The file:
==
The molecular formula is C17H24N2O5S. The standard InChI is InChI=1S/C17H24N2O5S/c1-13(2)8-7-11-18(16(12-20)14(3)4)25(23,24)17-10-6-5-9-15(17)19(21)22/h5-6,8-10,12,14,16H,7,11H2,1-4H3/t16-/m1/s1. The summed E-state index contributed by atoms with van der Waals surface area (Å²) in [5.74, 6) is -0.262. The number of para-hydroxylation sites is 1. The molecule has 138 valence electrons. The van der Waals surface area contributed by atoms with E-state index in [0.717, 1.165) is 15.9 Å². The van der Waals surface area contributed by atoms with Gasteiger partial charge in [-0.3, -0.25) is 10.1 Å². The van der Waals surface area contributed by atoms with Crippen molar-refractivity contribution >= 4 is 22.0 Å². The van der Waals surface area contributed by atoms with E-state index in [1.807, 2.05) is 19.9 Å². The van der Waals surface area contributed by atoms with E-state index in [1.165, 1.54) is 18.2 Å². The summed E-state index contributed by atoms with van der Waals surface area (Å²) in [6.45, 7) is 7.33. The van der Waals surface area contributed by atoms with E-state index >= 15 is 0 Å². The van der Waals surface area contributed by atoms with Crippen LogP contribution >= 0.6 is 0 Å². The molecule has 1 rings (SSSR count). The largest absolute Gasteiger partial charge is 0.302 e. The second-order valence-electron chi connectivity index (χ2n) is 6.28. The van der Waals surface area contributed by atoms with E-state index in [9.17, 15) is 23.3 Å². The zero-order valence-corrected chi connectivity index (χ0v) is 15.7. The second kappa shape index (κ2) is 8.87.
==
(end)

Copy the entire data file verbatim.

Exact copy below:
The molecular formula is C17H24N2O5S. The standard InChI is InChI=1S/C17H24N2O5S/c1-13(2)8-7-11-18(16(12-20)14(3)4)25(23,24)17-10-6-5-9-15(17)19(21)22/h5-6,8-10,12,14,16H,7,11H2,1-4H3/t16-/m1/s1. The summed E-state index contributed by atoms with van der Waals surface area (Å²) in [5.74, 6) is -0.262. The number of para-hydroxylation sites is 1. The molecule has 138 valence electrons. The van der Waals surface area contributed by atoms with E-state index in [0.717, 1.165) is 15.9 Å². The van der Waals surface area contributed by atoms with Gasteiger partial charge in [-0.3, -0.25) is 10.1 Å². The van der Waals surface area contributed by atoms with Crippen molar-refractivity contribution >= 4 is 22.0 Å². The van der Waals surface area contributed by atoms with E-state index in [1.807, 2.05) is 19.9 Å². The van der Waals surface area contributed by atoms with E-state index in [1.165, 1.54) is 18.2 Å². The summed E-state index contributed by atoms with van der Waals surface area (Å²) in [6.45, 7) is 7.33. The van der Waals surface area contributed by atoms with E-state index >= 15 is 0 Å². The van der Waals surface area contributed by atoms with Crippen LogP contribution >= 0.6 is 0 Å². The molecule has 1 rings (SSSR count). The largest absolute Gasteiger partial charge is 0.302 e. The second-order valence-electron chi connectivity index (χ2n) is 6.28. The van der Waals surface area contributed by atoms with E-state index in [9.17, 15) is 23.3 Å². The zero-order valence-corrected chi connectivity index (χ0v) is 15.7. The second kappa shape index (κ2) is 8.87.